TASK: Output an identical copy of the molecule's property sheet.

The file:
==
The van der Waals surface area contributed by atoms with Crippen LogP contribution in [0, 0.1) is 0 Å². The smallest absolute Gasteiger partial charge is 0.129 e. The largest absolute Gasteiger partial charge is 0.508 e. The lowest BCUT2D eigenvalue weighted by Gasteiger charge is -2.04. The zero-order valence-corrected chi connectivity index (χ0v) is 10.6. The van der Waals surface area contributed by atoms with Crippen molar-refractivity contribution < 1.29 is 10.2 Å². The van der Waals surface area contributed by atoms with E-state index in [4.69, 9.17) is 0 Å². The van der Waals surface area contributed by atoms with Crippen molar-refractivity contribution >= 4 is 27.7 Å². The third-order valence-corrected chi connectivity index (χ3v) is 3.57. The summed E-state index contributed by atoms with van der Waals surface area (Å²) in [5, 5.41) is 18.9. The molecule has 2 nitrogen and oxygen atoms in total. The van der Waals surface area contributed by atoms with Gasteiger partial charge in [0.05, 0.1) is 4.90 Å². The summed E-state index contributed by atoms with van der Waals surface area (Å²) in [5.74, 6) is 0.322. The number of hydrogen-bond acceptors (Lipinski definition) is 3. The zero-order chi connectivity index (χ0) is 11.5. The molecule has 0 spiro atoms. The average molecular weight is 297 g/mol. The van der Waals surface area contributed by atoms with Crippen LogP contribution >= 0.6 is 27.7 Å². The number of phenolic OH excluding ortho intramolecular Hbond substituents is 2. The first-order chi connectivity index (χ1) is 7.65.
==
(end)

The van der Waals surface area contributed by atoms with Crippen LogP contribution in [0, 0.1) is 0 Å². The smallest absolute Gasteiger partial charge is 0.129 e. The largest absolute Gasteiger partial charge is 0.508 e. The lowest BCUT2D eigenvalue weighted by Gasteiger charge is -2.04. The zero-order valence-corrected chi connectivity index (χ0v) is 10.6. The van der Waals surface area contributed by atoms with Crippen molar-refractivity contribution < 1.29 is 10.2 Å². The van der Waals surface area contributed by atoms with E-state index in [4.69, 9.17) is 0 Å². The van der Waals surface area contributed by atoms with Crippen molar-refractivity contribution >= 4 is 27.7 Å². The third-order valence-corrected chi connectivity index (χ3v) is 3.57. The summed E-state index contributed by atoms with van der Waals surface area (Å²) in [5, 5.41) is 18.9. The molecule has 2 nitrogen and oxygen atoms in total. The van der Waals surface area contributed by atoms with Gasteiger partial charge in [0.05, 0.1) is 4.90 Å². The summed E-state index contributed by atoms with van der Waals surface area (Å²) in [5.74, 6) is 0.322. The number of hydrogen-bond acceptors (Lipinski definition) is 3. The zero-order chi connectivity index (χ0) is 11.5. The molecule has 0 spiro atoms. The average molecular weight is 297 g/mol. The van der Waals surface area contributed by atoms with Crippen LogP contribution >= 0.6 is 27.7 Å². The number of phenolic OH excluding ortho intramolecular Hbond substituents is 2. The first-order chi connectivity index (χ1) is 7.65.